Bloomberg News

Lights Go Out in Spain as Cuts Plunge Highways Into Dark

May 11, 2012

Prime Minister Mariano Rajoy is trying to pare the  country’s deficit by about 27 billion euros ($35 billion), an amount equivalent to almost a third of central government spending last year, to appease European officials and bond investors. Photographer: Mario Proenca/Bloomberg

Prime Minister Mariano Rajoy is trying to pare the country’s deficit by about 27 billion euros ($35 billion), an amount equivalent to almost a third of central government spending last year, to appease European officials and bond investors. Photographer: Mario Proenca/Bloomberg

Cars went barreling along the highway in darkness, ferrying families from Madrid to the beaches of Catalonia during the Easter holiday season, the black stalks of unlit streetlamps flicking past their windows. Truck drivers honked angrily as motorists switched on their full beams to pick out curves in the road, momentarily dazzling oncoming traffic.

Motorists traveling along the main highway linking the Spanish capital to Seville and the rest of the south face similar challenges.

“In some stretches it looks like they’ve been switching off the lights, in others they are missing the bulbs or the cables,” says Pascual Cabello, 32, who runs a fleet of eight trucks. “It’s only going to get worse,” he adds.

The most draconian spending cuts on record are plunging Spain’s cities and highways into darkness as ministries and mayors struggle to pay for basic services, Bloomberg Businessweek reports in its May 14 issue. Prime Minister Mariano Rajoy is trying to pare the country’s deficit by about 27 billion euros ($35 billion), an amount equivalent to almost a third of central government spending last year, to appease European officials and bond investors.

At the same time, Rajoy is battling the fallout from Spain’s second recession since 2009. Unemployment had edged up to 24 percent, pushing up social security payments, damping tax revenue straining the country’s financial system.

Propping up Banks

The government this week said it will use public money to prop up the banks for the first time and ordered lenders to set aside another 30 billion euros to cover the real estate losses buried in their balance sheets. The state will take control of Bankia SA (BKIA), the nation’s fourth-biggest lender, converting 4.5 billion euros of preferred shares into ordinary shares.

Public lighting is one of the more visible casualties of the hard times.

More than half the highways in Spain that have lighting installed have either had it switched off or are inadequately illuminated, according to a report by the Spanish Highways Association, a lobby group backed by construction firms, released last month. A spokeswoman at Spain’s Public Works Ministry, who asked not to be identified by name, said the government had no obligation to light highways, except for tunnels, and that the black outs are part of plan to boost energy efficiency.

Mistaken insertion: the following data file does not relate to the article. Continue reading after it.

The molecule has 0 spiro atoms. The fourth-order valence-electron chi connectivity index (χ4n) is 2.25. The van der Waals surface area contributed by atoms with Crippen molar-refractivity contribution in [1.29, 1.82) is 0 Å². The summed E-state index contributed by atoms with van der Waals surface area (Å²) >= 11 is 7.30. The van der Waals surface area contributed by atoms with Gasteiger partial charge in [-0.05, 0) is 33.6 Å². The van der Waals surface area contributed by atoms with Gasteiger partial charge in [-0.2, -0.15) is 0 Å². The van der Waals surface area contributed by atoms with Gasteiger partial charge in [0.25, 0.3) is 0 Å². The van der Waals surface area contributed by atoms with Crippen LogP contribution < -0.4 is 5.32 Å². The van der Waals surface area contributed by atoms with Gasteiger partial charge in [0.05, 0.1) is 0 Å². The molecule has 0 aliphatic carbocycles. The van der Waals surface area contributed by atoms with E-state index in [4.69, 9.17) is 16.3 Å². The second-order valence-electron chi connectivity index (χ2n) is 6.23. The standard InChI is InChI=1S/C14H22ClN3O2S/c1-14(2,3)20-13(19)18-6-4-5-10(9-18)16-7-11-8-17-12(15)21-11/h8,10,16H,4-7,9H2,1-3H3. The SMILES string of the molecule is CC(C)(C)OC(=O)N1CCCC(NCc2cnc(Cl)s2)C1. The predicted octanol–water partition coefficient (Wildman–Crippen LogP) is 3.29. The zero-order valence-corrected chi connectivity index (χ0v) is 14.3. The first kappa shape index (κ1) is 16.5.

Infrastructure Investment

The Spanish government increased annual public investment in transport infrastructure by 104 percent from 2000 to 2010, the second-largest increase among the 11 original members of the euro zone, according to the European Union’s statistical agency. It added 5,200 kilometers (3,200 miles) of highway and built high-speed rail lines to Barcelona, Valencia and Malaga.

“We had lots of aid from EU funds and created a very fast, very short-term growth model without thinking about what would happen when the taps were turned off,” said Jacobo Diaz Pineda, managing director of the highways association. “Now we can’t afford to pay the upkeep of what we’ve built.”

Rajoy’s cuts in public works projects are ravaging the Spanish construction firms like Fomento de Construcciones y Contratas SA that built most of the new infrastructure. FCC, which has lost about 85 percent from its peak five years ago, today reported first quarter profit of 16.6 million euros, down 59 percent from the year earlier period. The company made more than 700 million euros in profit in 2007.

Copper Theft

The report from the highway association estimates that the government needs to invest an additional 5.5 billion euros to bring up roadways up to scratch--outlays that probably will be deferred until the economy stages a comeback.

At the same time, Spain’s authorities are having to fight a surge in thefts of copper power cables that have knocked out lighting in some areas. In April, the Guardia Civil, the equivalent of the U.S. National Guard, conducted raids on 20 scrap metal merchants in Cadiz, a city in the south west of the country.

The crackdown netted 120 tons of mainly copper metal as well as a 200 year-old canon dating from Spain’s War of Independence from France. The 12 persons arrested were part of a gang that during the past two years has been stealing copper cable from the lamp posts lining the Madrid to Seville highway, the Guardia Civil said.

Reduced Visibility

Professional drivers like Cabello, the truck driver from Malaga said that the limited visibility, along with asphalt deterioration because of reduced maintenance budgets, risks reversing improvements in road safety that cut the number of road deaths by 64 percent over the past decade. Traffic accidents killed 107 people in April, 4 percent more than the same month a year ago, and the first increase in 13 months.

“When you go at night with only the lights of your vehicle it’s just not the same as looking 500 meters ahead with street lamps,” said Felix Tijero, 52, who runs a business transporting heavy machinery for construction. “The difference is dramatic.”

To contact the reporter on this story: Ben Sills in Madrid at bsills@bloomberg.net

To contact the editor responsible for this story: Cristina Lindblad at mlindblad1@bloomberg.net


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